Connecting state and local government leaders

San José Moves Forward with Scooter Geofencing Rule

Bird scooters in San Jose, California.

Bird scooters in San Jose, California.

 

Connecting state and local government leaders

One operator, Bird, expressed displeasure with the 12 mph speed limit the city imposed.

The San José City Council passed an ordinance Tuesday requiring electric scooter providers to implement geofencing, or a similar traffic safety technology, by July 1 in order to continue operating in town.

Geofencing would create a virtual boundary that either slows e-scooters down to 5 mph or halts them on select, pedestrian-dense sidewalks downtown and near transit stops.

The city Department of Transportation reported 14 e-scooter injuries, two of them serious, through November.

“This is the business of managing an increasingly dense, increasingly complex city with a lot of folks who want to use the public right of way for lots of different modes of transportation,” said Mayor Sam Liccardo. “I think it’s good news that we have more modes of transportation other than the automobile; I think that’s the direction we want to go as a city.”

California state law prohibits e-scooters on sidewalks other than when entering or exiting a destination, but San José lacks the personnel to stop all “scofflaws”—turning to technology instead, Liccardo said.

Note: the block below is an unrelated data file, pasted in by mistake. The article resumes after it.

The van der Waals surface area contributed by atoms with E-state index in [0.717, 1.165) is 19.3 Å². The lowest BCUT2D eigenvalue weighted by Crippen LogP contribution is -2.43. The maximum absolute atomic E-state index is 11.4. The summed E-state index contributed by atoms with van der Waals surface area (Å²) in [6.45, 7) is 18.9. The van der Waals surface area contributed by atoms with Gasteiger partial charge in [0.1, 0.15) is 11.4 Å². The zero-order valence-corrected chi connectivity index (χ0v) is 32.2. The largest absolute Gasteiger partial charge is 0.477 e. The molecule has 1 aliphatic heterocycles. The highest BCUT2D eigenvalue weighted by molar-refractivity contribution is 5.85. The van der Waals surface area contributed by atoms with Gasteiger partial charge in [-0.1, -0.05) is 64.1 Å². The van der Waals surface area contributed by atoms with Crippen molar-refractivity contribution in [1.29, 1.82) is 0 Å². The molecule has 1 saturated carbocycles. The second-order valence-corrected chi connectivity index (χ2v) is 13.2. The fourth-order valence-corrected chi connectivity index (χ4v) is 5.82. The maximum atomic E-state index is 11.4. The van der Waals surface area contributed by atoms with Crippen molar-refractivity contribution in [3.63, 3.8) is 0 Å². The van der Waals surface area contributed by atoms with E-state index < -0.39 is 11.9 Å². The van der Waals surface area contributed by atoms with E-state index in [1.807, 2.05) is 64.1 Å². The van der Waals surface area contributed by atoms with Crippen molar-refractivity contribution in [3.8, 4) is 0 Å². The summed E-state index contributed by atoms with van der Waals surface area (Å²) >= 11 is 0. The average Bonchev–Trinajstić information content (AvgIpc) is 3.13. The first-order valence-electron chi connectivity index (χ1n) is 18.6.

Bird, Lime and Wind currently operate in San José and have expressed willingness to work with the city on safety solutions. The new rules will impose a $2,500 annual permit application fee, along with a $124 operation fee per device each year and insurance requirements.

But Bird Community Manager Marty Fatooh raised one objection at the council meeting, saying the city’s new scooter-specific speed limit of 12 mph doesn’t make sense. The safest speed for e-scooters is 15 mph, comparable to bikes, which share San José’s mobility lanes, Fatooh said.

Bird instead recommended speed limits be imposed the same way they are for cars with the responsibility to adhere falling on riders, rather than operators.

Dave Nyczepir is a News Editor at Government Executive’s Route Fifty and is based in Washington, D.C.

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